AbstractCommunity Treatment Orders (CTOs) provide a means by which treatment for mental disorder may be imposed upon some psychiatric patients once they are discharged from detention in hospital. They are intended to prevent patients disengaging from treatment, avoiding a deterioration in their condition which may result in harm and readmission to hospital. Although initially intended for a small number of patients who posed most risk, their uptake far exceeded Government expectation, yet research has questioned their effectiveness in achieving their intended aims. This study explores the exercise of professional power over the psychiatric patient by analysing professional decision-making in the use of CTOs to better understand the reasons for their use. To do this, the theory of governmentality was used as a means of analysing professional actions. This analysis adds to the existing body of knowledge by examining the factors influencing professional decision-making. The findings highlight professional justification for CTO use and reveal the balance of care and control over the psychiatric patient.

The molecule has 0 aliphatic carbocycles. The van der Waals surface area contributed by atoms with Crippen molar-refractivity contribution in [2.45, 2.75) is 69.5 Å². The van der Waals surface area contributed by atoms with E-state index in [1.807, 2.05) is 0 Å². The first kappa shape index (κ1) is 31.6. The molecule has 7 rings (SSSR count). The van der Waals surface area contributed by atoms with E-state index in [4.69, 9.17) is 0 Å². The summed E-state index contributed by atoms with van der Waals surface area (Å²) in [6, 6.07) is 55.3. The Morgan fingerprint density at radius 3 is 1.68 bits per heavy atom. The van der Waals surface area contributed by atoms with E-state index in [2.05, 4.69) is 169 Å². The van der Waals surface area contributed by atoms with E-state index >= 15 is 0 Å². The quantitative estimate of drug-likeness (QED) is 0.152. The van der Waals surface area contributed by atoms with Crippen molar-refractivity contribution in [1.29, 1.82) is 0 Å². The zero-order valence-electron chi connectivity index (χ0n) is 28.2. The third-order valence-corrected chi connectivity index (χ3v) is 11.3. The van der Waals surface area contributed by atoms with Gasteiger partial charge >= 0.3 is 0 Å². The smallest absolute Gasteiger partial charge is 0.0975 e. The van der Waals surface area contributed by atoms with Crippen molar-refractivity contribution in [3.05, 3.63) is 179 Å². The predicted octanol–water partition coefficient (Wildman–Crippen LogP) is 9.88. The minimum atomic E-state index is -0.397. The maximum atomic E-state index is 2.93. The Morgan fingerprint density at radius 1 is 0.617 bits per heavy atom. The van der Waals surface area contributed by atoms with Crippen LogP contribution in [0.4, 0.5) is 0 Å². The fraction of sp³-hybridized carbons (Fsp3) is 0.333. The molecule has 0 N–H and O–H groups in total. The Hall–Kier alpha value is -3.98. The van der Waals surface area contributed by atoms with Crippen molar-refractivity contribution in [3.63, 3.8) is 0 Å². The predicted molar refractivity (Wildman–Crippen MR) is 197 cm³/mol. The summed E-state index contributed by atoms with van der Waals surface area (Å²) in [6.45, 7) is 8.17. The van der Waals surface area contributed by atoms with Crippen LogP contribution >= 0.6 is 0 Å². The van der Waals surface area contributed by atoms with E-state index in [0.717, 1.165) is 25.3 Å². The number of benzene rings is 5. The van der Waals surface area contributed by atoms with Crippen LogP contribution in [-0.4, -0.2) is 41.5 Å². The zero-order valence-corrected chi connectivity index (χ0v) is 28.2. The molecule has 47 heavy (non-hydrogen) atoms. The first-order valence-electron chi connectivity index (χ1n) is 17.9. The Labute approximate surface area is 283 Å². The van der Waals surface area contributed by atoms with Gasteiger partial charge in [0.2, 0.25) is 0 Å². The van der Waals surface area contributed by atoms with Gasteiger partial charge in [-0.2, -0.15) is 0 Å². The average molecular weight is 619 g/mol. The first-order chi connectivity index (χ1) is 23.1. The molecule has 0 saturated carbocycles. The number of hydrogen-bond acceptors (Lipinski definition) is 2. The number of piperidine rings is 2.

This study employs qualitative methods to gather data from the two professional groups involved in the CTO decision-making process: responsible clinicians (RCs) and approved mental health professionals (AMHPs). Individual and joint interviews allowed the gathering of rich, contextualised data from 18 participants. The findings show that medical discourse is dominant among RC and AMHP participants. This is evident in participant accounts of mental disorder and its associated behaviours and in professional responses to mental disorder. In addition, some more socially orientated considerations form part of CTO consideration. These social factors are not, however, concerned with the patient, but with interdisciplinary dynamics and resources. These findings indicate that the balance of power rests with professionals, as opposed to patients, and that CTOs are being used to protect professionals, ahead of patients and the public.
|Date of Award||13 Feb 2019|
|Supervisor||Ian Butler (Supervisor) & Jeremy Dixon (Supervisor)|